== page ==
Edging is often the last thing on anyone’s mind, or on the end of a lengthy to-do list – but not for us. Here at the Garden Design Company, we like to think of edging like a finely tailored suit, or a really sharp haircut.

Edging finishes off your garden in a subtle yet effective way. We’ve naturally got some of the best quality edging on the market, so our guide today is designed to show off our wares and show you how to install edging so your garden looks its best.

Edging comes in all sorts of styles and shapes. Some of ours comes in a roll, and some come as individual pieces – a bit like mini fence panels. Some edging is hidden, and some is made to be seen. You can even install very subtle ‘logistical’ edging in the way of metal or plastic strips that separate the lawn from your garden bed. These are sunk into the border and work to keep everything where it should be – in secret. Edging can also be constructed with paving or brickwork if you want a more formalised look.

You can use edging all over the garden: along the edges of your lawn, to line a flowerbed, or to section off different areas of interest and design in your garden plan.

We’re going to show you how to install standard upright, wooden edging.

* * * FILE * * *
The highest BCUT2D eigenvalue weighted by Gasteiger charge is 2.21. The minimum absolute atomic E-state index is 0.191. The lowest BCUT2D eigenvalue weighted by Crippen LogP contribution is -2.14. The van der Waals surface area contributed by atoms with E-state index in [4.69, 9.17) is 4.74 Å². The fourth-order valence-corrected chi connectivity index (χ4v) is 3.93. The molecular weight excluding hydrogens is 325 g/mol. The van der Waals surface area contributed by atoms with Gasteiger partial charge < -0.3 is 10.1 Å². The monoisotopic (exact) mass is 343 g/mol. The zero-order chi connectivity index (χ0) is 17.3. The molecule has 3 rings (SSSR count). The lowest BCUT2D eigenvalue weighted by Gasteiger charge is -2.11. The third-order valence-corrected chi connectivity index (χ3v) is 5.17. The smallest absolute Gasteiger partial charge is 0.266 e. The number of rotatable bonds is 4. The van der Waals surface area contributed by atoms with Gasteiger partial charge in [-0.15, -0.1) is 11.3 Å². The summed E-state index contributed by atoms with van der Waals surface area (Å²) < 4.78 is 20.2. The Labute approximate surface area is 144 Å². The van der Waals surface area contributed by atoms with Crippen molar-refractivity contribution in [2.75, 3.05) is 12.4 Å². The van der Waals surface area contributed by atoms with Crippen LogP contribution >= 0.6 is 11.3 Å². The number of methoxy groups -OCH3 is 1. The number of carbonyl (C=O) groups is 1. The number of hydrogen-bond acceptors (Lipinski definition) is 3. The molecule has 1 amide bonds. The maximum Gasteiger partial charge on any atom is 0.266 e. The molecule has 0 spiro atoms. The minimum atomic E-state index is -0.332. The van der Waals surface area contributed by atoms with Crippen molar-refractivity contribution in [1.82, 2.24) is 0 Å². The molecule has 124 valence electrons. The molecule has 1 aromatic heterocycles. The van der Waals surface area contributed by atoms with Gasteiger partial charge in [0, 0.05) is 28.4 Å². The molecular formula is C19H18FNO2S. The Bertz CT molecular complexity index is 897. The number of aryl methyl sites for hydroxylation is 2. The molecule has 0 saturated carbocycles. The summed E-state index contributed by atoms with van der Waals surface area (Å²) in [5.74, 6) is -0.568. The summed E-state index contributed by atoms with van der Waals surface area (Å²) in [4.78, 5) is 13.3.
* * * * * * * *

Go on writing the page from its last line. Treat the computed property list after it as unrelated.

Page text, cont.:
Preparation


Firstly, work out exactly where you want to place your edging. Then measure the area carefully so you know how much you will need to do the job properly – there’s nothing worse than having to make another online order or rush to the local DIY store in the hope they will have the exact edging in stock.

Digging and Installation


Next off, dig a trench along the line where you want the edging to sit. Slot your edging in the trench and peg each section or piece into place. Fill in any gaps with the soil that you removed and pat it into place firmly with the back of your spade.

Planting tip


If you prefer a more relaxed look in your garden, consider planting trailing plants along the edge of your freshly installed edging. Trailing nasturtiums or perky bedding plants look beautiful pouring over the edge or peeking up behind it.

Depending on the height of your edging, work out a planting scheme that shows off the definition and contrast afforded by high quality edging. Consider taller plants like self-seeding borage, and lavender. A selection of grasses swaying gently in the breeze can also look stunning behind a perfectly installed row of edging.

Bonus


One of the bonuses of installing edging is that you won’t need to strim your lawn edges or worry about mowing along your borders. Edging takes care of all of these chores so can be a great option for those of us who prefer an easy garden, and for those of us who find getting down on hands and knees a little troublesome.